The European red click beetle, Elater ferrugineus L., is associated with wood mould in old hollow deciduous tree. As a result of severe habitat fragmentation caused by human disturbance, it is threatened throughout its distribution range. A new odour-based trapping method, which is very efficient in attracting males, was used in the present study to relate the occurrence of E. ferrugineus to the density of deciduous trees using a recently completed regional survey recording >120, 000 deciduous trees. Results showed that the occurrence of E. ferrugineus increased with increasing amount of large hollow and large non-hollow trees in the surrounding landscape. Quercus robur was found as an important substrate for E. ferrugineus and two groups of tree species (Carpinus
betulus, Fagus sylvatica, Ulmus glabra, vs. Acer platanoides, Aesculus hippocastanum, Fraxinus excelsior and Tilia cordata) could be a
complement to the existence of Quercus in sustaining the beetle’s population. E. ferrugineus responded to the density of Quercus at two different spatial scales, 327 m and 4658 m, suggesting that a multi-scale approach is important for studying the species. In conclusion, for
conservation management, priority should be given to Quercus, and also to all deciduous trees in the genera listed above, regardless of the tree quality. The response showed by E. ferrugineus on the amount of
substrate at two different scales indicates that using multi-scale approach in studying this particular species is the better option as single-scale approach may result in poor decision support.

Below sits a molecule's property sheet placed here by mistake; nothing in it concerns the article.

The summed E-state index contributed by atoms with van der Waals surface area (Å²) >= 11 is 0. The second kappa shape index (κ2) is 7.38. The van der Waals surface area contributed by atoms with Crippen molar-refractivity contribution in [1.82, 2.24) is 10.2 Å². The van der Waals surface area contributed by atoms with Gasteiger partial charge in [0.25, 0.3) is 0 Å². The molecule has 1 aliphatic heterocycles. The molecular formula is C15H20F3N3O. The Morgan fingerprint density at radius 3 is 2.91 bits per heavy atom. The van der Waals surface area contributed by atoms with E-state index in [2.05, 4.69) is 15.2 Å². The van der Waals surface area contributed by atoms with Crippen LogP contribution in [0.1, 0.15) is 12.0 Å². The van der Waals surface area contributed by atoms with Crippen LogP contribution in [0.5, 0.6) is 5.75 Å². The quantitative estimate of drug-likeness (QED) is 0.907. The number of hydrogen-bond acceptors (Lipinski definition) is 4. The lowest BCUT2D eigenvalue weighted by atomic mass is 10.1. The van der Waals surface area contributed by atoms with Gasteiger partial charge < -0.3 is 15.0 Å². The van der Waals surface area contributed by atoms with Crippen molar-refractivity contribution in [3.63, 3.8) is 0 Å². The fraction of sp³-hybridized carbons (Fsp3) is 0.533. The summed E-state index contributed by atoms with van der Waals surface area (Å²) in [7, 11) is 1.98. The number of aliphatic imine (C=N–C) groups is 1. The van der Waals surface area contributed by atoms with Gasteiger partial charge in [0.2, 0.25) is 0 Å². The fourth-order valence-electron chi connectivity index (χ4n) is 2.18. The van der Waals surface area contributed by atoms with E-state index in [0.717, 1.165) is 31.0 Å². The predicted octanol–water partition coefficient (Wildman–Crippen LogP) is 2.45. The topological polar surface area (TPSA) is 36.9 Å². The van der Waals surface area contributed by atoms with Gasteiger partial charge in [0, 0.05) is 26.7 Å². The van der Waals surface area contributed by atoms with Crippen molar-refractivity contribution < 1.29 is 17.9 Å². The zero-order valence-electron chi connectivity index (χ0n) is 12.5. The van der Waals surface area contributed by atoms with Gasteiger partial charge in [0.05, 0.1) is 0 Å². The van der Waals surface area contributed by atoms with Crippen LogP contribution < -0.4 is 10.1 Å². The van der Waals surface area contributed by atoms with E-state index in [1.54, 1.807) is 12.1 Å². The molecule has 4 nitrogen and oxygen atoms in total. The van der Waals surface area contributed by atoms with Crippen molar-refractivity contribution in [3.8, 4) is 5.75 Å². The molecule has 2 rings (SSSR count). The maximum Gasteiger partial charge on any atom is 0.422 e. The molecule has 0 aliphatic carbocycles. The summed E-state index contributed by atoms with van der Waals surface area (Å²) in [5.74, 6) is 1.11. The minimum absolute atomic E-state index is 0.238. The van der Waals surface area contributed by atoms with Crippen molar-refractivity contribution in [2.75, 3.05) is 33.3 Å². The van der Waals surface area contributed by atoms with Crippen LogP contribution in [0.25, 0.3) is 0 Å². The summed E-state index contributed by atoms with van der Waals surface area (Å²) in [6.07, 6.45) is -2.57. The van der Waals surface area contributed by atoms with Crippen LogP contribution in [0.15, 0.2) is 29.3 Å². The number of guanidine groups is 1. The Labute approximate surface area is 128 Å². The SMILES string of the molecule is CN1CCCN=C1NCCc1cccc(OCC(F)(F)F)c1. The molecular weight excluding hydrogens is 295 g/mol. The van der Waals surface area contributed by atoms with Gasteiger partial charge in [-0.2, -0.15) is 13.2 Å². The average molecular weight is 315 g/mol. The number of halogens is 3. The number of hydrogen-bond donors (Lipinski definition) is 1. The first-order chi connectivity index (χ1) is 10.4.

Keywords: Conservation, Elater ferrugineus, habitat fragmentation, hollow deciduous trees, multi-scale approach, predicted distribution, sex pheromone
Temperate ecosystems in Europe have been heavily altered by human disturbances to the extent that natural ecosystems are now absent or fragmented over large areas (Hannah et al. 1995). Fragmentation of landscapes causes isolation of habitats and populations, which in turn results in decreased biodiversity. In the absence of habitats patches large enough to meet the needs of a species that is restricted to a particular type of habitat or the lack of systems of habitat patches in relatively close proximity, the species may go regionally extinct (Hanski & Gilpin 1991). Woodland pastures with old hollow deciduous trees are among the
habitats most seriously affected by fragmentation in recent centuries (Hannah et al. 1995). Many insects associated with this type of habitat are therefore threatened (Svensson & Larsson 2008).
Elater ferrugineus L. (Coleoptera: Elateridae) or the red click beetle is
one of the species that are associated with wood mould of old hollow deciduous trees, and is thus negatively affected by the massive loss of hollow deciduous trees caused by forestry and changing agricultural practices (Tolasch et al. 2007). This beetle is classified as vulnerable in the Swedish Red List (Gärdenfors 2010). It has the potential as an indicator species for the unique habitat, hollow deciduous trees (Andersson et al. in prep.).